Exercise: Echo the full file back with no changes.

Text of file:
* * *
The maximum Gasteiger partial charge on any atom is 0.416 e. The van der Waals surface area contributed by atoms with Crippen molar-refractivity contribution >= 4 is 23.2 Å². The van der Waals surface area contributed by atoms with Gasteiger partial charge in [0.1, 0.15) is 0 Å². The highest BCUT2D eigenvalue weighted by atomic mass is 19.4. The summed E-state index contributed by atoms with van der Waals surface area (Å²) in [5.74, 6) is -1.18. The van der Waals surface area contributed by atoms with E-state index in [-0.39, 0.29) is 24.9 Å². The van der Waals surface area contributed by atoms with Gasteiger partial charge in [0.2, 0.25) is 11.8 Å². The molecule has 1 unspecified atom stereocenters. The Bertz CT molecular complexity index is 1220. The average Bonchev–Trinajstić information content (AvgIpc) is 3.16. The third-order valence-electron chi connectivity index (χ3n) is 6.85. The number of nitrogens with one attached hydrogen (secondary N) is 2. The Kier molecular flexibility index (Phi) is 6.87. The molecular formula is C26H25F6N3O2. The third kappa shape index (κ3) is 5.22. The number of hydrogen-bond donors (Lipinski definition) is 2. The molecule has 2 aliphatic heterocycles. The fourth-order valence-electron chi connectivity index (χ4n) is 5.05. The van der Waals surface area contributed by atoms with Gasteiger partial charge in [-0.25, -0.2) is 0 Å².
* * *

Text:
The maximum Gasteiger partial charge on any atom is 0.416 e. The van der Waals surface area contributed by atoms with Crippen molar-refractivity contribution >= 4 is 23.2 Å². The van der Waals surface area contributed by atoms with Gasteiger partial charge in [0.1, 0.15) is 0 Å². The highest BCUT2D eigenvalue weighted by atomic mass is 19.4. The summed E-state index contributed by atoms with van der Waals surface area (Å²) in [5.74, 6) is -1.18. The van der Waals surface area contributed by atoms with E-state index in [-0.39, 0.29) is 24.9 Å². The van der Waals surface area contributed by atoms with Gasteiger partial charge in [0.2, 0.25) is 11.8 Å². The molecule has 1 unspecified atom stereocenters. The Bertz CT molecular complexity index is 1220. The average Bonchev–Trinajstić information content (AvgIpc) is 3.16. The third-order valence-electron chi connectivity index (χ3n) is 6.85. The number of nitrogens with one attached hydrogen (secondary N) is 2. The Kier molecular flexibility index (Phi) is 6.87. The molecular formula is C26H25F6N3O2. The third kappa shape index (κ3) is 5.22. The number of hydrogen-bond donors (Lipinski definition) is 2. The molecule has 2 aliphatic heterocycles. The fourth-order valence-electron chi connectivity index (χ4n) is 5.05. The van der Waals surface area contributed by atoms with Gasteiger partial charge in [-0.25, -0.2) is 0 Å².